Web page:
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The Idiot
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John Seymour 2C. Assess the character of Aglaya Ivanovna Epanchin.

John Seymour Aglaya was the main character that I thought I least understood. She appears to love Myshkin, but seems to delight in torturing him. Of course she is pretty young, and that does explain a lot of the misery in high school. The great denouement at the end is created apparently because she is unsure whether Myshkin really loves her or Nastasya and decides to put him to the test by bringing him to Nastasya's and forcing him to declare who he loves best. A serious tactical error that leads to all the misery that follows.

Kristel (kristelh) | 4116 comments Mod
Aglaya was one of two women, the other being Nastassya. Aglaya being of good family and reputation. Nastassya being orphaned and abused by Totsky. She is damaged goods.

I am not sure who these are to represent if we continue to follow the Christ figure theme. Is Nastassya, Mary, the young girl who is misunderstood by society as Mary would have been once she was found to be pregnant? Or is Aglaya the virgin as she is a virgin and Nastassya is not. I really found both women to be annoying because they seemed to be so cruel. I agree that Aglaya makes a very serious error because it really shows she did not understand the goodness of Myshkin to love and care for the poor and downtrodden.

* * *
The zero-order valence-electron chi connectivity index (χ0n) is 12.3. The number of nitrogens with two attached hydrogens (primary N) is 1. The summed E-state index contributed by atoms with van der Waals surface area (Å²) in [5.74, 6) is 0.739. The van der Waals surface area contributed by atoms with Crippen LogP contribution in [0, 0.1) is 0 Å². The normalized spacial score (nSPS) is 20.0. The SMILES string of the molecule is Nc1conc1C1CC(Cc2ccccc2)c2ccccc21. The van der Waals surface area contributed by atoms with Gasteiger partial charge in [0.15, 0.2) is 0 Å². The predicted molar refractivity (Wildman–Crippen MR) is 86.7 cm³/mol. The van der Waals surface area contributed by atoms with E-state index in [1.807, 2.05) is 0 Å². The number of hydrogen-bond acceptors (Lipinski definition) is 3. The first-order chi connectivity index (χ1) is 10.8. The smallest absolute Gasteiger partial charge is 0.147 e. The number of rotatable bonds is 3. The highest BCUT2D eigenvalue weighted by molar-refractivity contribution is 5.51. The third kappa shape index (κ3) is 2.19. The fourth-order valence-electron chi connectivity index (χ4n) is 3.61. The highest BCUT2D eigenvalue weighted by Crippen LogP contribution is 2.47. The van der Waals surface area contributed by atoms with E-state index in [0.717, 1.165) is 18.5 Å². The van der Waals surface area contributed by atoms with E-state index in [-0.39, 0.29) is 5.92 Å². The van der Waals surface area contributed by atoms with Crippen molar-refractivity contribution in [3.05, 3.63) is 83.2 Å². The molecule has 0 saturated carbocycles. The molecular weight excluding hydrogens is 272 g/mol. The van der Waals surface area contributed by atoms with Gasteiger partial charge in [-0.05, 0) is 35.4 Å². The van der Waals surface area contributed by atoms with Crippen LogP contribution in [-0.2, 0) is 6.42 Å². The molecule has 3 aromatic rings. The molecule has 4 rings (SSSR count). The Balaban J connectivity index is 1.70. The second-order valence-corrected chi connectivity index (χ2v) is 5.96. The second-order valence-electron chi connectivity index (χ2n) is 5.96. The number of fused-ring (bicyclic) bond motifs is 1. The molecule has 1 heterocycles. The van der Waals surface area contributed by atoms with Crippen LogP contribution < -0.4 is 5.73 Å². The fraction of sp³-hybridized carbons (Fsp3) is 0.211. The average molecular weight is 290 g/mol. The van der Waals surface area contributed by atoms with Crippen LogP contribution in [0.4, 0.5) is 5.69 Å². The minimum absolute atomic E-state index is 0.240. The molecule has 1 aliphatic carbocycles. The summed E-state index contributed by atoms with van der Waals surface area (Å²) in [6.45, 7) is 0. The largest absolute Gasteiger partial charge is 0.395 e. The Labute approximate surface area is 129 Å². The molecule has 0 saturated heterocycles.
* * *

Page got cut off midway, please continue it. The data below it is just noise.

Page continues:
Diane Zwang | 1248 comments Mod
Aglaya was not my favorite character. Her youth and lack of experience were touted as the reason for her fall but I couldn't excuse her behavior for innocence alone. She was cruel to the Prince throughout the story.

Book Wormy | 1989 comments Mod
I agree with Diane she was horrible from the start and seemed to be playing games.

Tracy (tstan) | 558 comments I think both women were two sides of the same coin, sent to the prince as a reminder that he should just avoid marriage. Aglaya was awful to him, and her mind games were like middle school behavior.

message 7: by Pip (new) - rated it 3 stars

Pip | 1411 comments What I couldn't understand was Nastasya's motivation in writing to Aglaya and telling her that she loved her. Why? I can understand that she thought that Aglaya would be better for Myshkin than herself, but why the protestation of love? Without those letters there would not have been a confrontation, so maybe it was a device of the plot, but not one I could by into.

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